Amsterdam-Rotterdam Bank


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Amsterdam-Rotterdam Bank

 

(abbreviated as Amrobank), the biggest joint-stock commercial bank of the Netherlands. It was formed in 1964 through a merger of the Amsterdam Bank (founded 1871) and the Rotterdam Bank (founded 1863); each of the two banks had previously absorbed several smaller credit institutions (including the Incasso-Bank N. V. in 1948 and the National Bank of Trade in 1961).

At the end of 1968 the capital stock of the Amsterdam-Rotterdam Bank was 200 million guilders and the deposits amounted to more than eight billion guilders. From 1962 to 1967 the bank paid dividends of 14 percent on each stock. It has two main offices, in Amsterdam and in Rotterdam, and 550 branches in the country. The Amsterdam-Rotterdam Bank owns a subsidiary bank, the Bank of Amsterdam for Belgium, which is in Antwerp, with 325 million Belgian francs of assets and 1.5 billion Belgian francs of deposits.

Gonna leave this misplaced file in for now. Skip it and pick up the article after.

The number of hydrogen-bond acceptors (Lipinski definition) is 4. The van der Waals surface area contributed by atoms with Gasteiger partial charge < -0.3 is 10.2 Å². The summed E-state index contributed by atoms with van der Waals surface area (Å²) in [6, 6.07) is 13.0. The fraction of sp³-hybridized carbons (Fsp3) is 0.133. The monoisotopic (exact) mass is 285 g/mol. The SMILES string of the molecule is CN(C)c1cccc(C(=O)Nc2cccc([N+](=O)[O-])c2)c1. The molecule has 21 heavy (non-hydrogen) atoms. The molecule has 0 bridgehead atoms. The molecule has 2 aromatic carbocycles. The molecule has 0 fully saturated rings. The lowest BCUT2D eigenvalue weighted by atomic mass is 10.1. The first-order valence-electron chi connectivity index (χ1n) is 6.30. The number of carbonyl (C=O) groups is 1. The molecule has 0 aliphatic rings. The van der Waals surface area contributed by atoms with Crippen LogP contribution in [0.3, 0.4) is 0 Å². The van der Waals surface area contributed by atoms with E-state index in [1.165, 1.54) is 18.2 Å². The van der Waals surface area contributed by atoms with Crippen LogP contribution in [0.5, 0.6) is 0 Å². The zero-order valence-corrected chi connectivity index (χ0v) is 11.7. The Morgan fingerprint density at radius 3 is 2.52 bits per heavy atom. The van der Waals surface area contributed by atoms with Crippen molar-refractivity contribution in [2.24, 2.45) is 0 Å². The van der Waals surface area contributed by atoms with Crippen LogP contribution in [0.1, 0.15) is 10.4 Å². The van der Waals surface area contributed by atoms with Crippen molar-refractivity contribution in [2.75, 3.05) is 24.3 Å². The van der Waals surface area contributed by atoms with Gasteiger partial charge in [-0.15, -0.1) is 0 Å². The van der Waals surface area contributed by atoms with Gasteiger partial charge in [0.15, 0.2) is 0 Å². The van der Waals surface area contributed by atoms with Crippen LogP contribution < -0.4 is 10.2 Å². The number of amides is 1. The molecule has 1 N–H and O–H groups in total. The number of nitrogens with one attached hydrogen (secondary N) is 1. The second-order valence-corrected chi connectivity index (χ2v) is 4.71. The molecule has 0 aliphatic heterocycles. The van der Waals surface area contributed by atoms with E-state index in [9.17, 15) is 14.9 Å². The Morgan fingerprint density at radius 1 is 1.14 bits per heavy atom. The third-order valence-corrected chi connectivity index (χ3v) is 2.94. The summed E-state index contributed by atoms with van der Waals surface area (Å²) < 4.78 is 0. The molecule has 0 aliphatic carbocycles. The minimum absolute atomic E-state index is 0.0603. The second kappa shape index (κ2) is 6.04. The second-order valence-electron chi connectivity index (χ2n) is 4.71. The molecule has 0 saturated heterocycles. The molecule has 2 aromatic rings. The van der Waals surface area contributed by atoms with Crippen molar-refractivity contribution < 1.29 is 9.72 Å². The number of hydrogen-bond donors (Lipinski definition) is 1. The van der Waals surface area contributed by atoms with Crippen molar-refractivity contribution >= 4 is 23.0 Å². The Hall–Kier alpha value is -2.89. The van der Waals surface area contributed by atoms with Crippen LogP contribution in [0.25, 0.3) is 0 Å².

The Amsterdam-Rotterdam Bank is a partner to several industrial, transportation, and trade associations and enterprises. It has especially close ties with the diamond industry of the Netherlands and Belgium; the Anglo-Dutch soap, perfume, and lubricants concern Unilever; the electronic and radio firm Philips; and the big navigation companies. The bank acts as a promoter as well as a broker in the issue of stocks and bonds. About 25 percent of the resources the bank enlists are placed in treasury notes and in bonds of provincial and municipal agencies. The Amsterdam-Rotterdam Bank grants short-term and medium-term credits to all branches of the economy, finances foreign trade, buys, sells, and exchanges currency, and acts as a clearing house for the settlement of international accounts. It maintains business correspondence with banks of the USA, Britain, and other capitalist countries. The Amsterdam-Rotterdam Bank is a correspondent of the Bank for Foreign Trade of the USSR (Vneshtorgbank) and banks of other socialist countries.

M. G. POLIAKOV

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